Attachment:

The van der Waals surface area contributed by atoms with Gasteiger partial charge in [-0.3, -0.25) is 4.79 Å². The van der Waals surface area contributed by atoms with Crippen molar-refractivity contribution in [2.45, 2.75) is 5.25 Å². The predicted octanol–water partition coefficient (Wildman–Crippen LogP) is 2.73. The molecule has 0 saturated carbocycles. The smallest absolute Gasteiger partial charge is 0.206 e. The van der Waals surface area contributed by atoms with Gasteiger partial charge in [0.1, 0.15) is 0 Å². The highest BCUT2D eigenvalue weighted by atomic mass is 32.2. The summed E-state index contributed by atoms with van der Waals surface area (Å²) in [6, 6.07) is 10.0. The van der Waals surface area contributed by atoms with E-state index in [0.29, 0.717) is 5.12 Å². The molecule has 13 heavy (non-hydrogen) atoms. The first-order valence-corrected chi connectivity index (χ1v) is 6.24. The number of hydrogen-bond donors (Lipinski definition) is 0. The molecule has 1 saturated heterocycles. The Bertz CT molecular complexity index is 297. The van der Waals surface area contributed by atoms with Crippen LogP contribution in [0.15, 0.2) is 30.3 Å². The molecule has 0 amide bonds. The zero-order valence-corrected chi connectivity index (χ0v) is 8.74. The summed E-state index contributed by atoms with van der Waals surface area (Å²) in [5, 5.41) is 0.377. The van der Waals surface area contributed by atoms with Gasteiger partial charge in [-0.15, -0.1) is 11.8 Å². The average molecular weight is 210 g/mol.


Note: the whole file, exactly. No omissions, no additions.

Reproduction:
The van der Waals surface area contributed by atoms with Gasteiger partial charge in [-0.3, -0.25) is 4.79 Å². The van der Waals surface area contributed by atoms with Crippen molar-refractivity contribution in [2.45, 2.75) is 5.25 Å². The predicted octanol–water partition coefficient (Wildman–Crippen LogP) is 2.73. The molecule has 0 saturated carbocycles. The smallest absolute Gasteiger partial charge is 0.206 e. The van der Waals surface area contributed by atoms with Gasteiger partial charge in [0.1, 0.15) is 0 Å². The highest BCUT2D eigenvalue weighted by atomic mass is 32.2. The summed E-state index contributed by atoms with van der Waals surface area (Å²) in [6, 6.07) is 10.0. The van der Waals surface area contributed by atoms with E-state index in [0.29, 0.717) is 5.12 Å². The molecule has 13 heavy (non-hydrogen) atoms. The first-order valence-corrected chi connectivity index (χ1v) is 6.24. The number of hydrogen-bond donors (Lipinski definition) is 0. The molecule has 1 saturated heterocycles. The Bertz CT molecular complexity index is 297. The van der Waals surface area contributed by atoms with Crippen LogP contribution in [0.15, 0.2) is 30.3 Å². The molecule has 0 amide bonds. The zero-order valence-corrected chi connectivity index (χ0v) is 8.74. The summed E-state index contributed by atoms with van der Waals surface area (Å²) in [5, 5.41) is 0.377. The van der Waals surface area contributed by atoms with Gasteiger partial charge in [-0.15, -0.1) is 11.8 Å². The average molecular weight is 210 g/mol.